Oscar-Nominated Short Documentaries

Showing at Northwest Film Forum, Fri., March 10–Thurs., March 16. Not rated. 75 and 60 minutes.

The Oscar came early on Sunday night, of course, for such a minor category. Yet these four nominated shorts have a cumulative impact far greater than the inane feature-length winner, March of the Penguins, which seals the world's problems in feathers and ice. The lesser three nominees deal with serious and familiar issues: the lingering aftereffects of the Hiroshima A-bomb (The Mushroom Club); the aftermath of genocide in Africa (God Sleeps in Africa); and the violence and famine in Africa chronicled by a Pulitzer Prize–winning photographer (The Death of Kevin Carter: Casualty of the Bang Bang Club). They're all worth seeing in a medicinal, PBS sort of way; the NWFF splits the quartet into two programs to make them more digestible.

Surprisingly, the best film short won: A Note of Triumph: The Golden Age of Norman Corwin. Those who fall on the wrong side of a generational and media divide will ask, "Norman who?" Corwin, still alive at 95, was a superstar of '30s and '40s radio (probably the apex of its influence) until his leftie populism went out of favor—along came TV and McCarthy, and he became one of those Hollywood paleo-liberals, paying the bills by writing screenplays like Lust for Life.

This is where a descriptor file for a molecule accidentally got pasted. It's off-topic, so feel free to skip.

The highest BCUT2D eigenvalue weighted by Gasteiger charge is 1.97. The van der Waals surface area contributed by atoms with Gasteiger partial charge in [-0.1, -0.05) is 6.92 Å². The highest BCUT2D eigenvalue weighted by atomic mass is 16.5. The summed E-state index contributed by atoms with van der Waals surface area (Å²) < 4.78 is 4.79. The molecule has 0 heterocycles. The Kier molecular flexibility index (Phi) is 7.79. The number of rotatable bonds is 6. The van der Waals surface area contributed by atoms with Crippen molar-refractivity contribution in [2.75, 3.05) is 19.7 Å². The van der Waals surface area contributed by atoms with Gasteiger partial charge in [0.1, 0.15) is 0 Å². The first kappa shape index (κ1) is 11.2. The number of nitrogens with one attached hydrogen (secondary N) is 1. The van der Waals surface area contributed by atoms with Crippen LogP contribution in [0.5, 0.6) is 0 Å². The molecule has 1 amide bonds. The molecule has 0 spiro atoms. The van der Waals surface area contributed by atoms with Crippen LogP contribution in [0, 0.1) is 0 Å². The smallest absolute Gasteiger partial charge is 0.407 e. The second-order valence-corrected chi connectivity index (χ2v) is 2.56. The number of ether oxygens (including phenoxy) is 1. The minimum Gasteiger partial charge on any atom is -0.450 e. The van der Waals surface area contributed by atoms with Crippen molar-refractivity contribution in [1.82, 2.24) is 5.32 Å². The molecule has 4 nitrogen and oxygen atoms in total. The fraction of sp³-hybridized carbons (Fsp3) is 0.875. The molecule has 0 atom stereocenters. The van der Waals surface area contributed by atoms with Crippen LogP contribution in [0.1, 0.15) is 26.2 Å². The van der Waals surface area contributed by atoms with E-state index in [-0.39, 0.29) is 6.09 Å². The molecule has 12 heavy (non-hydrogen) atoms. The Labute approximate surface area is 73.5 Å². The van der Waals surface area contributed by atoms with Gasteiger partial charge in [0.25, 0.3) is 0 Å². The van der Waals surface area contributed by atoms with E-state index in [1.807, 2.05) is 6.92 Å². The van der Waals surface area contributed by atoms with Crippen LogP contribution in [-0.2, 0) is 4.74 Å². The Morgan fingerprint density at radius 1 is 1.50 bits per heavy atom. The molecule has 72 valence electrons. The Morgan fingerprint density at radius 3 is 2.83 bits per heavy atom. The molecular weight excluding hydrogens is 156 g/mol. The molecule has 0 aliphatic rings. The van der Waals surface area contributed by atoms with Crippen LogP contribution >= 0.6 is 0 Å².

Note concentrates on Corwin's zenith, not his long sunset. His was the heyday of FDR-style liberalism, when progressives proudly ruled the media. (He was a colleague of Edward R. Murrow.) The doc draws its name from his famous—to listeners who remember it—CBS broadcast celebrating V-E Day on May 8, 1945, and the excerpts here are pretty thrilling. (The nonagenarian even has his own Web site, www.normancorwin.com, for downloads and more info.) Walter Cronkite, Studs Terkel, Norman Lear, Robert Altman ("It just burns in my memory"), and others recall the impact of the poet-journalist's program. A sampling of his other shows includes the celebrity voices of Orson Welles, Jimmy Stewart, and Edward G. Robinson. The latter, in a broadcast celebrating our Bill of Rights, plays an inmate wrongly held in jail, who warns, "None of this gestapo stuff!" I'll bet there are plenty of folks at Guantánamo who would agree with him today.

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